From Publishers Weekly
During the 1940s and '50s, Li'l Abner
was one of America's most popular comic strips, while creator Capp was hailed as a satirist in the same league as Voltaire and Mark Twain. The strip focused on how the naive hillbilly residents of Dogpatch got along with each other and with representatives of the more sophisticated, corrupt world around them. In particular, Li'l Abner Yokum was a strapping youth who was too ignorant and good-natured to realize how people were being abused by corrupt politicians and tycoons, and he was physically indestructible to boot. Like his family and neighbors, somehow he always survived the worst life could throw at him. At his best, Capp used the Dogpatchers as foils for wild comedy that was also genuinely biting social criticism. He was willing to take on anybody. Unfortunately, the reverse side of that readiness to attack was that Capp didn't really like anybody either, and his misanthropy was beginning to show by the time the strips collected here were done. On the other hand, the strip seldom looked better, since in 1954 Capp hired Frank Frazetta to help with the drawing. Frazetta's fondness for big, muscle-bound males and scantily clad, voluptuous females fit perfectly. He's good at rendering Capp's troupe of grotesque characters too, such as Joe Btfsplk, the walking jinx; and Fearless Fosdick, a parody of Dick Tracy. Their antics distract from the writing's basic bitterness. This carefully produced collection of Sunday strips is enjoyable despite the sad aura of approaching emotional meltdown.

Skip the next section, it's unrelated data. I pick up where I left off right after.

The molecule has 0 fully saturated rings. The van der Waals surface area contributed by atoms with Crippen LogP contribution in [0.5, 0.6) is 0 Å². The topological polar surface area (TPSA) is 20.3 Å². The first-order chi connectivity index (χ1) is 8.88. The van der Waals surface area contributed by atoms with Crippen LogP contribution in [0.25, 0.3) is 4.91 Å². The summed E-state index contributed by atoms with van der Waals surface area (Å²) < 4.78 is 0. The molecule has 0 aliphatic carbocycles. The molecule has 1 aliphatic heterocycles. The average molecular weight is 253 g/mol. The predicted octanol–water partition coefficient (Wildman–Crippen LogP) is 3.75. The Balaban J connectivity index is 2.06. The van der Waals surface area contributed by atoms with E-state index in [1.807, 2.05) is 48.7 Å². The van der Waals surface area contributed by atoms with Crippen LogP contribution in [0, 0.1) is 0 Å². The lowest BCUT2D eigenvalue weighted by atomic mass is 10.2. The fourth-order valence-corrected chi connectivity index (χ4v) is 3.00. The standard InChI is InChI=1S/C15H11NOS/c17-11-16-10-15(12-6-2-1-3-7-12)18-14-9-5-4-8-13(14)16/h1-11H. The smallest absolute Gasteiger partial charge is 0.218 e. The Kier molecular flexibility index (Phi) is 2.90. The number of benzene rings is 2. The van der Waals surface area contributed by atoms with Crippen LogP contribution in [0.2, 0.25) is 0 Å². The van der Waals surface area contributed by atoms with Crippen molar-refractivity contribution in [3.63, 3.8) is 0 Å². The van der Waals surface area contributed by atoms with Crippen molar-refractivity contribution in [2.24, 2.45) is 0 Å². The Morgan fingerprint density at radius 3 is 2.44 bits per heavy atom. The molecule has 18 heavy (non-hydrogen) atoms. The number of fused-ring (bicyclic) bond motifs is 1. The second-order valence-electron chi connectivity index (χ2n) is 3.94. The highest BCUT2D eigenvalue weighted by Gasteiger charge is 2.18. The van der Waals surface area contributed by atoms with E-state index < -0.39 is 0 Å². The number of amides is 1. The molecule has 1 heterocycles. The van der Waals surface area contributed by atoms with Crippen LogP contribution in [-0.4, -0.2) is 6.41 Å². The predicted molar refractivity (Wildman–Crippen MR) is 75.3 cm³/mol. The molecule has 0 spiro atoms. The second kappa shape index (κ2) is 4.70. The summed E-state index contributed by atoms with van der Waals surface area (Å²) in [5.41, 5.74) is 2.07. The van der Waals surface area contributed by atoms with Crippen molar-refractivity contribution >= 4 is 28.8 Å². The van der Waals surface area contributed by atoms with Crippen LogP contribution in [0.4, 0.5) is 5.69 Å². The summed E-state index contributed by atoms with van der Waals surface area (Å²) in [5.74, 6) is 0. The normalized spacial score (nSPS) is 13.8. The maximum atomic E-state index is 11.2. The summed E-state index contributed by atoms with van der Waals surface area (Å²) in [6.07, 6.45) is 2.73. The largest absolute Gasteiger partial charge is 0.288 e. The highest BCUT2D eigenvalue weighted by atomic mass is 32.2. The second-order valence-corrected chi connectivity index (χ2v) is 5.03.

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The last in a series collecting the Li'l Abner
newspaper strips on which renowned fantasy artist Frank Frazetta served as an assistant, this volume collects episodes from a period in which Abner
-creator Capp's fluid cartooning and cornpone humor peaked (though many contend the strip jumped the shark when Abner finally married long-suffering Daisy Mae a decade earlier). These Sunday installments, reprinted in full color, feature the various hillbilly residents of Dogpatch--Abner and the rest of the Yokum family, Hairless Joe and Lonesome Polecat, and pulchritudinous pigkeeper Moonbeam McSwine--as well as pointy-jawed Dick Tracy parody Fearless Fosdick and the inhabitants of the frozen wasteland of Lower Slobbovia, the only place on earth worse off than Dogpatch. Capp's satiric streak is on display in send-ups of abstract art (painted by "Pablo Le Phonee") and Disneyland, where Abner's town is transformed into Dogpatchland. Hugely popular in its heyday and largely forgotten now, Abner
, whose run concluded in 1977, is fondly regarded by hardcore comics fans and oldsters sentimental about "the funny pages." Gordon FlaggCopyright © American Library Association. All rights reserved